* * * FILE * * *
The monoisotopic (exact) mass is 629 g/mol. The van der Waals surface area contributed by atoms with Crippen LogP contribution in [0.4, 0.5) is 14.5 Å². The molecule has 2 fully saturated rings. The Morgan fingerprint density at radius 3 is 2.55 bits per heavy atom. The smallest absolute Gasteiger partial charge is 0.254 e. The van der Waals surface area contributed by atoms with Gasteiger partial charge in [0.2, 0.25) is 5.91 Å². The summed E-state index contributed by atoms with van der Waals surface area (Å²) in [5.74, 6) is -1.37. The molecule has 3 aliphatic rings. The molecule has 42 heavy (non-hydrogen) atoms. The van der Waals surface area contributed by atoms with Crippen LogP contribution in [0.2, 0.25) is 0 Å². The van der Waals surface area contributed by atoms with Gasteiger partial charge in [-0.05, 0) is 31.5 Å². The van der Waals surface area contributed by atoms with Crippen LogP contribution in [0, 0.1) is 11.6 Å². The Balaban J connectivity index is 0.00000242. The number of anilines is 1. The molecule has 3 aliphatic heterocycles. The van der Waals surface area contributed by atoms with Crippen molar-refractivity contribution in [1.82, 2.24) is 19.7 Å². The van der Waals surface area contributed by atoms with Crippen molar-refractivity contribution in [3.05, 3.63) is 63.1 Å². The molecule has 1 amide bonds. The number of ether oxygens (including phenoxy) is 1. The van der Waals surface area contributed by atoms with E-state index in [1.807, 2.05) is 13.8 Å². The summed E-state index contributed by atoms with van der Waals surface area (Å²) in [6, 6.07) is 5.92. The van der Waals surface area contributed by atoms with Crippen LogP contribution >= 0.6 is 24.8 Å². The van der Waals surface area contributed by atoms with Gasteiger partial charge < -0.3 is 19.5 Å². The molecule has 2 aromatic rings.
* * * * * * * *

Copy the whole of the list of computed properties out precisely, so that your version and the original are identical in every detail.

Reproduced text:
The monoisotopic (exact) mass is 629 g/mol. The van der Waals surface area contributed by atoms with Crippen LogP contribution in [0.4, 0.5) is 14.5 Å². The molecule has 2 fully saturated rings. The Morgan fingerprint density at radius 3 is 2.55 bits per heavy atom. The smallest absolute Gasteiger partial charge is 0.254 e. The van der Waals surface area contributed by atoms with Gasteiger partial charge in [0.2, 0.25) is 5.91 Å². The summed E-state index contributed by atoms with van der Waals surface area (Å²) in [5.74, 6) is -1.37. The molecule has 3 aliphatic rings. The molecule has 42 heavy (non-hydrogen) atoms. The van der Waals surface area contributed by atoms with Crippen LogP contribution in [0.2, 0.25) is 0 Å². The van der Waals surface area contributed by atoms with Gasteiger partial charge in [-0.05, 0) is 31.5 Å². The van der Waals surface area contributed by atoms with Crippen LogP contribution in [0, 0.1) is 11.6 Å². The Balaban J connectivity index is 0.00000242. The number of anilines is 1. The molecule has 3 aliphatic heterocycles. The van der Waals surface area contributed by atoms with Crippen molar-refractivity contribution in [1.82, 2.24) is 19.7 Å². The van der Waals surface area contributed by atoms with Crippen molar-refractivity contribution in [3.05, 3.63) is 63.1 Å². The molecule has 1 amide bonds. The number of ether oxygens (including phenoxy) is 1. The van der Waals surface area contributed by atoms with E-state index in [1.807, 2.05) is 13.8 Å². The summed E-state index contributed by atoms with van der Waals surface area (Å²) in [6, 6.07) is 5.92. The van der Waals surface area contributed by atoms with Crippen LogP contribution >= 0.6 is 24.8 Å². The van der Waals surface area contributed by atoms with Gasteiger partial charge < -0.3 is 19.5 Å². The molecule has 2 aromatic rings.